THE family of an award-winning Wirral photojournalist killed covering the Libyan civil war described him as a “wonderful humanitarian”.
Oscar-nominated filmmaker and war photographer Tim Hetherington was capturing images of fighting between Colonel Gaddafi’s forces and Libyan rebels in Misrata when he was caught in a mortar attack on April 20, 2011.
His American colleague Chris Hondros, 41, was also killed in the attack, while a number of other journalists including British photographer Guy Martin were injured by flying shrapnel.
Speaking after an inquest into his death at Westminster coroner’s court, his mum Judith cried as she said: “He was an image-maker and storyteller – that is how he liked to be described.
“He was a wonderful humanitarian.”
The court heard that Mr Hetherington, who was born in Birkenhead and grew up in Southport, had arrived in Misrata on April 17 with a small group of photographers.
On April 20, the photojournalists came under heavy fire while seeking images along Tripoli Street in the company of rebel fighters.
In a written statement, Mr Martin said: “The fighting and level of violence we witnessed that morning was catastrophic, with hand-to-hand fighting, grenades being thrown, buildings being set on fire with loyalist troops still inside and incoming mortar fire coming from miles away.”
Mr Martin, who is based in Istanbul, Turkey, said that after the battle seemed to have finished Mr Hetherington and the rest of the group “considered we had pushed our luck that day”.
But Mr Hetherington argued that they should stay with the rebel fighters and it was his view which prevailed, the inquest heard.
Returning to Tripoli Street to take pictures of the damage which was done, the group found themselves caught up in a second battle.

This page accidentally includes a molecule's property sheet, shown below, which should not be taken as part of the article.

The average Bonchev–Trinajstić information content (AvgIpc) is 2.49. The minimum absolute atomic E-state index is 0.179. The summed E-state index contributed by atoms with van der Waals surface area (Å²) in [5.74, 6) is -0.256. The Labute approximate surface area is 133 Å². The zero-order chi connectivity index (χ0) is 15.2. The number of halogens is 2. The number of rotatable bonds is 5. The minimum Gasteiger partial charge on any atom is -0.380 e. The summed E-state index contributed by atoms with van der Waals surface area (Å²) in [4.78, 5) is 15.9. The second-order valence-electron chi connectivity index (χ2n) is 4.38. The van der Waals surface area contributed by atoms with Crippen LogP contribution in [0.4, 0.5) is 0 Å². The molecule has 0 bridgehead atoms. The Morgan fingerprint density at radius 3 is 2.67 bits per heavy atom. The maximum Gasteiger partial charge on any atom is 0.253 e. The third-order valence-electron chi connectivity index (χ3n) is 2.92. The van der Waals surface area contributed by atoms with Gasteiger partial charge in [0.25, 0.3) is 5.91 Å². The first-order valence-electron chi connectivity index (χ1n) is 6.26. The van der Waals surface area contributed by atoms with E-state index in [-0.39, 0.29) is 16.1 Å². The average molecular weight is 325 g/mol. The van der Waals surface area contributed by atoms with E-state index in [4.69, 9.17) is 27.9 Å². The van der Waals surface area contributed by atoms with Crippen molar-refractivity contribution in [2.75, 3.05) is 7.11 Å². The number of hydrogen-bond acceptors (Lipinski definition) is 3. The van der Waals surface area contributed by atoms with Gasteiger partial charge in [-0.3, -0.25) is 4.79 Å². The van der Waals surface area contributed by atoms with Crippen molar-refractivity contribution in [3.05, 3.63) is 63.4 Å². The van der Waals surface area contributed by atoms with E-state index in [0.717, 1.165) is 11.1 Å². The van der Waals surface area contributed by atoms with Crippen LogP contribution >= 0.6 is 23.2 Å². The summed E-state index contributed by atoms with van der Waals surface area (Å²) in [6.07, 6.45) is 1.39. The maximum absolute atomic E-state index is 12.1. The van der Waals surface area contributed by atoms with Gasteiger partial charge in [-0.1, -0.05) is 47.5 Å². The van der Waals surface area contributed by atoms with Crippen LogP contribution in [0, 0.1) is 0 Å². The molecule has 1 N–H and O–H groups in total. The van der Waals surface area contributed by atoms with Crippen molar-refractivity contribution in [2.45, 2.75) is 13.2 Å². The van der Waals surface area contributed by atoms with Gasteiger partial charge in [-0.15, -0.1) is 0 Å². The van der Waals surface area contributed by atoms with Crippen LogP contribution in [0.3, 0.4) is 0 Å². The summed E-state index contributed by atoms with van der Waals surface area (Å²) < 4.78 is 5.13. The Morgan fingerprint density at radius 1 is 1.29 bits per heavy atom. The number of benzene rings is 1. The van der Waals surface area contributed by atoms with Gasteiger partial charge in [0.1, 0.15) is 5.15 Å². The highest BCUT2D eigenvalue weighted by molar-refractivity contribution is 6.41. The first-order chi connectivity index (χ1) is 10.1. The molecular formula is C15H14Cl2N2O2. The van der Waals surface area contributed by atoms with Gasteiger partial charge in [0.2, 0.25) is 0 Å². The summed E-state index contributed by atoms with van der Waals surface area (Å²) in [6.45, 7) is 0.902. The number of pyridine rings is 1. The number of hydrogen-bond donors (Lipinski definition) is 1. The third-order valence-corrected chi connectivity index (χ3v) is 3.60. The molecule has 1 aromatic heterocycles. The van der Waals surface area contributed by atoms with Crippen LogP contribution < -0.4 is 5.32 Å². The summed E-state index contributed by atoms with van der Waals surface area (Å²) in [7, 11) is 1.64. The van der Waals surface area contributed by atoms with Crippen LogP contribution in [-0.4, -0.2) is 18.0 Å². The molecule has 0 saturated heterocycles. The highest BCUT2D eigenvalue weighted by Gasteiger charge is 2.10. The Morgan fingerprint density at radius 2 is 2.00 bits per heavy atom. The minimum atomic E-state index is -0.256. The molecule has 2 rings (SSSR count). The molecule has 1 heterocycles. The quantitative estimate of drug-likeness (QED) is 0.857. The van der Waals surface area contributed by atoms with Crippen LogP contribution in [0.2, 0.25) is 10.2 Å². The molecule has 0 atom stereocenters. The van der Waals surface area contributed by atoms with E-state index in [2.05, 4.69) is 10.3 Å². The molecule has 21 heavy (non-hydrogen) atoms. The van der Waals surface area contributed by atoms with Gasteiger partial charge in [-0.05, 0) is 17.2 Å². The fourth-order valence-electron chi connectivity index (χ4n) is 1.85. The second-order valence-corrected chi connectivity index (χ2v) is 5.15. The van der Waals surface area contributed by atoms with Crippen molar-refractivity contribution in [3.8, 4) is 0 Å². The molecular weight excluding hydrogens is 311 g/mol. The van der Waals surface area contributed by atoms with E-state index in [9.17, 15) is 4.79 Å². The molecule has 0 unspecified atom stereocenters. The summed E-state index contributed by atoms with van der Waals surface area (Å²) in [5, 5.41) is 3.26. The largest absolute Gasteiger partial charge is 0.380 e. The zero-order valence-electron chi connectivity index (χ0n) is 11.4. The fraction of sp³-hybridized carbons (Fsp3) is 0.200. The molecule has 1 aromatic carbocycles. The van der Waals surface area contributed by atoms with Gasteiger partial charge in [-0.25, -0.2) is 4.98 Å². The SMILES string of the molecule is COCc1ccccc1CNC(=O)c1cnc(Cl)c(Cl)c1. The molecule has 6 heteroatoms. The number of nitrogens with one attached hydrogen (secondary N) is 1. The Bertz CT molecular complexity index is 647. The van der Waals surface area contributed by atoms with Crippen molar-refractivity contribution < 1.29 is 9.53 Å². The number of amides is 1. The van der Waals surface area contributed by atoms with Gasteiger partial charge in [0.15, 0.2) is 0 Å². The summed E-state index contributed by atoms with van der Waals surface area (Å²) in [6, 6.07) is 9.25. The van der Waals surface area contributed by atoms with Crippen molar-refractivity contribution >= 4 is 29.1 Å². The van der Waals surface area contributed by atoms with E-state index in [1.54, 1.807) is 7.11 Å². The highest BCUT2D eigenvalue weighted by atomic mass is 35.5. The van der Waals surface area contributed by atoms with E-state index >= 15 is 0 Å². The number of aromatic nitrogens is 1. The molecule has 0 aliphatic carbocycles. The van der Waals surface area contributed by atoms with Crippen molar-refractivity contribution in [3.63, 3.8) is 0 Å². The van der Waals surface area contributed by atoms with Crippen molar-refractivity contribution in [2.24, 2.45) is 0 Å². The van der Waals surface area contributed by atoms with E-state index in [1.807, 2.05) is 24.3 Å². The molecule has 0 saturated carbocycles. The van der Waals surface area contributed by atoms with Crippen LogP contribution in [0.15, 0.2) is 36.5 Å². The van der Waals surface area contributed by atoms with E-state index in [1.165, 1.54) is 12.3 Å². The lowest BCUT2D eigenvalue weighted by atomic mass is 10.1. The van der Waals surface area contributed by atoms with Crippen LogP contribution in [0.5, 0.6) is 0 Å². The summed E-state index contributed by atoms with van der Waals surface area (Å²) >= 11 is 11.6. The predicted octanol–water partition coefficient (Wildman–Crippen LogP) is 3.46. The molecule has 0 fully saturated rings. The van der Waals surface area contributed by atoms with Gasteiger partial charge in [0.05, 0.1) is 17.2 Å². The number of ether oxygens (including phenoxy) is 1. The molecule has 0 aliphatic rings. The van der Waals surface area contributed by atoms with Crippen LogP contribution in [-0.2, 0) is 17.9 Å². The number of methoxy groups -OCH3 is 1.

Describing the fatal attack, Mr Martin said: “For a brief millisecond I saw Chris [Hondros] stumble in front me – I looked up and was surrounded by thick grey dust.
“The ground seemed to be on fire as smoke rose up from the pavement.
“I could see my legs were still attached to my body but I could hear little and began to lose consciousness.”
Mr Martin said he only found out about the deaths as he was trying to flee the country a week later.
Recording a verdict of unlawful killing, deputy Westminster coroner Dr Shirley Radcliffe said: “He was not a soldier, he was an innocent photographer.”
She determined the cause of death was a “massive haemorrhage” caused by shrapnel from mortar fire which injured his legs.
Mr Hetherington, who was 40 when he died and based in Kensington, London, was born in Birkenhead.
He attended St Patrick’s RC primary school in Southport before moving to attend Stonyhurst College in Lancashire. He went on to study literature at Oxford university.
Best known for his work in Afghanistan, he won the prestigious World Press Photo of the Year Award in 2007.